1911 Encyclopædia Britannica/Reigate
|←Reid, Sir William||1911 Encyclopædia Britannica, Volume 23
|Reimarus, Hermann Samuel→|
|See also Reigate on Wikipedia; and our 1911 Encyclopædia Britannica disclaimer.|
REIGATE, a market town and municipal borough in the Reigate parliamentary division of Surrey, England, 24 m. S. by W. of London by the South-Eastern & Chatham railway. Pop. (1901) 25,993. It is situated at the head of the long valley of Holmsdale Hollow, beneath the North Downs. A very fine prospect over a great part of Surrey and Sussex, and extending to Hampshire and Kent, is obtained from the neighbouring Reigate Hill. Of the old castle, supposed to have been built before the Conquest to command the pass through the valley, there only remains the entrance to a cave beneath, 150 ft. long and from 10 to 12 ft. high, excavated in the sandstone, which was used as a guardroom. The grounds are laid out as a public garden. Near the market house is the site of an ancient chapel dedicated to Thomas à Becket. In the chancel of the parish church of St Mary, a building ranging from Transitional Norman to Perpendicular, is buried Lord Howard, the commander of the English navy against the Spanish Armada. Above the vestry there is a library containing choice manuscripts and rare books. The grammar school was founded in 1675. Among the other public buildings are the town hall, the public hall, the market hall, and the working men's institute. The borough includes the township of Redhill, adjacent on the east. The town has some agricultural trade, and in the neighbourhood are quarries for freestone, hearthstone and white sand. The borough is under a mayor, 6 aldermen and 18 councillors. Area, 5994 acres.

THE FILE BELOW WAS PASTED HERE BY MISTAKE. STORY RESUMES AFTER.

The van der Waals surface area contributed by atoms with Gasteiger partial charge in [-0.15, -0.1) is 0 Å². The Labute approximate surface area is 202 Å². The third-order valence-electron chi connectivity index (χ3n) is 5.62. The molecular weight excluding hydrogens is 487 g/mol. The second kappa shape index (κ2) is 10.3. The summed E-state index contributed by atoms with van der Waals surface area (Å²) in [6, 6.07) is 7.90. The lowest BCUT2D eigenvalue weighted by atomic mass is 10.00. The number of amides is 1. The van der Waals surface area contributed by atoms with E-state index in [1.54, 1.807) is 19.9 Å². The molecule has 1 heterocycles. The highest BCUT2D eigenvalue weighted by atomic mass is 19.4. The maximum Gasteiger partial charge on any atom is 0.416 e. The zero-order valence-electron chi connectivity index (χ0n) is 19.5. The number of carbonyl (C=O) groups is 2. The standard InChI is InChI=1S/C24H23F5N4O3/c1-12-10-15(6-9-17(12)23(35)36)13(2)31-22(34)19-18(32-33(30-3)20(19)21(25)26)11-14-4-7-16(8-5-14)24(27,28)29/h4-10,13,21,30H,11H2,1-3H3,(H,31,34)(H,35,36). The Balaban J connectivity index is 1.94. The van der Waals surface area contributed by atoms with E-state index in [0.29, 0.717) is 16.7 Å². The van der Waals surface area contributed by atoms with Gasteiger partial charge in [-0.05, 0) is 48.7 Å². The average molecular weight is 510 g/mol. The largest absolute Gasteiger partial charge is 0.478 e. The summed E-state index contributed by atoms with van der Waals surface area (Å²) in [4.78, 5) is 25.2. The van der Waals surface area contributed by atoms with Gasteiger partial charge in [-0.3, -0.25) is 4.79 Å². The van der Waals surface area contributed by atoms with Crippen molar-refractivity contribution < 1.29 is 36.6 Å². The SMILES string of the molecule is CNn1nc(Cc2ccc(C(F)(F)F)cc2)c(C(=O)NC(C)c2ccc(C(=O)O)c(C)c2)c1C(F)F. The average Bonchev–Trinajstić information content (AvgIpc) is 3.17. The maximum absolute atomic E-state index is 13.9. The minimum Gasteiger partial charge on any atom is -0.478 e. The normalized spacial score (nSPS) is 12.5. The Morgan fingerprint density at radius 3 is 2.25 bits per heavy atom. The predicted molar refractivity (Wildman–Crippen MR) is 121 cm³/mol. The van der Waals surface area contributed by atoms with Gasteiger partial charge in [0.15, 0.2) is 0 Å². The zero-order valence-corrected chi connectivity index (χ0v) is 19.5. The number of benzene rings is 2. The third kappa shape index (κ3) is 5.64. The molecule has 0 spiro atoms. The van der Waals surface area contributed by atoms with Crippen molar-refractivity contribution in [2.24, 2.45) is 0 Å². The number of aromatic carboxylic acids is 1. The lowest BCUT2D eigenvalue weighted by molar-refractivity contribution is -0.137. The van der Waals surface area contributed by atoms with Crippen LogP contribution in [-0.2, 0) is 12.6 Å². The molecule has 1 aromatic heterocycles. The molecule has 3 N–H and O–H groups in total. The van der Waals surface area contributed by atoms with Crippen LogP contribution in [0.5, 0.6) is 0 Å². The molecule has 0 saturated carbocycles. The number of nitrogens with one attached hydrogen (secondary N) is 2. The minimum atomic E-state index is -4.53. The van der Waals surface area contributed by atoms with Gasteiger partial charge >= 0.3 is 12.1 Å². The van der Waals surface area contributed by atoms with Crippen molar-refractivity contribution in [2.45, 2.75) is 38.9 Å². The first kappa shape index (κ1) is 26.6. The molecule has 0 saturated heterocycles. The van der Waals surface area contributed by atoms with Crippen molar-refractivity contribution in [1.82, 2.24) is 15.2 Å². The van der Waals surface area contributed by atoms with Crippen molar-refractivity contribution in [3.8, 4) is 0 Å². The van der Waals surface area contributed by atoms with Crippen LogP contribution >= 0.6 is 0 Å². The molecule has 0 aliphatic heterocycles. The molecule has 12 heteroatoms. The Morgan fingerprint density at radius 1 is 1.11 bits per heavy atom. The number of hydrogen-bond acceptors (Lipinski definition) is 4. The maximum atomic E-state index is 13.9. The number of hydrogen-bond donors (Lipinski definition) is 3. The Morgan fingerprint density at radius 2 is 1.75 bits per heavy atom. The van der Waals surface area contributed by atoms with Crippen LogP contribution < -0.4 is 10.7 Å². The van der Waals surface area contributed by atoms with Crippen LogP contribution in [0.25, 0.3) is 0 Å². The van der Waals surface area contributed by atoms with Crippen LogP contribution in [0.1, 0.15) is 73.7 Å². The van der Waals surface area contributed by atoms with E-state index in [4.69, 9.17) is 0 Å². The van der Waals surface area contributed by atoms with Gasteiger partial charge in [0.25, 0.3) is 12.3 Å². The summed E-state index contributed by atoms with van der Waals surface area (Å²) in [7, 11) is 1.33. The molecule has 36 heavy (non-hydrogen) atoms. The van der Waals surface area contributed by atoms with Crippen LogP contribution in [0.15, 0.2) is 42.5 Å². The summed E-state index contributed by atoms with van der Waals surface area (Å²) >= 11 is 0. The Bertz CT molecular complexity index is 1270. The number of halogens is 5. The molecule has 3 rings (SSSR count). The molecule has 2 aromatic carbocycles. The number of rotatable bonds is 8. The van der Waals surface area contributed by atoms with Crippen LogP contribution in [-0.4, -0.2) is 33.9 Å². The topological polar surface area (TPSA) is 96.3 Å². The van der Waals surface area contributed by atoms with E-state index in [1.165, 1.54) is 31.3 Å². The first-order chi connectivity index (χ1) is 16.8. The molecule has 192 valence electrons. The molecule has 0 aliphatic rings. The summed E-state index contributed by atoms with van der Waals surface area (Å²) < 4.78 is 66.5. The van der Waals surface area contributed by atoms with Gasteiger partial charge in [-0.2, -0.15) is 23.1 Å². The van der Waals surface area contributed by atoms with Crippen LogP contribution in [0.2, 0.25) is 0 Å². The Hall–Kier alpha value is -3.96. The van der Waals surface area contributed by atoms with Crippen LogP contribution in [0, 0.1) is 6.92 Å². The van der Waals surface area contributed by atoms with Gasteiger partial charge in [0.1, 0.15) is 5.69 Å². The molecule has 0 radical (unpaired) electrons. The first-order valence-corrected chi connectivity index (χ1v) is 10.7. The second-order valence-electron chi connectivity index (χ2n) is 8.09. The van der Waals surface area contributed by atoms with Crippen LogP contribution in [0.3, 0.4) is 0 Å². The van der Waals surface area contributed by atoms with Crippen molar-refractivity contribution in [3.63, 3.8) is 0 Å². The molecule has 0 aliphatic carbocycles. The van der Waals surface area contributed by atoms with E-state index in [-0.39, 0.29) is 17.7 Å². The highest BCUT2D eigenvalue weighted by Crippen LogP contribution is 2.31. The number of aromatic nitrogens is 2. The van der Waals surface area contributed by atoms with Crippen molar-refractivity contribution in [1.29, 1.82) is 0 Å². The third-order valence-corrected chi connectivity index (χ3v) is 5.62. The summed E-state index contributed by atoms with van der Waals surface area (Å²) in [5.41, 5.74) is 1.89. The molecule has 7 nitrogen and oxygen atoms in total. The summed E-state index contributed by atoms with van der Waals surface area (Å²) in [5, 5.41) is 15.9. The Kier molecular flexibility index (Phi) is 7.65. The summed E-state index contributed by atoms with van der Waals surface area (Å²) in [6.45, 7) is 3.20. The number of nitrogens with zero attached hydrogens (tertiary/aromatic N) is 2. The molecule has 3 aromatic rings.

Reigate (Cherchefelle, Regat, Reygate) owed its first settlement to its situation at a cross-road on the Pilgrim's Way, at the foot of the North Downs; and its early importance to the castle which was the stronghold of the De Warennes in the 12th, 13th and 14h centuries. On the death of Edith, the widow of Edward the Confessor, to whom it belonged, William I. secured the manor of Cherchefelle, as it was then called. It was granted by William Rufus to Earl Warenne, through whose family it passed in 1347 to the earls of Arundel. The name Reigate occurs in 1199. Burgesses of Reigate are mentioned in a close roll of 1348, but no early charter is known. The town was incorporated in 1863. It returned two members to parliament from 1295 till 1831, and afterwards one member only until 1867, when it was disfranchised for corruption. In the reign of Edward I. Earl Warenne held a weekly market on Saturdays, and fairs on Tuesday in Whitsun-week, the eve and day of St Lawrence, and the eve and day of the Exaltation of the Cross, by prescriptive right. Edward II. granted a market on Tuesdays, which is still held. The fair days are now Whit-Tuesday and the 9th of December.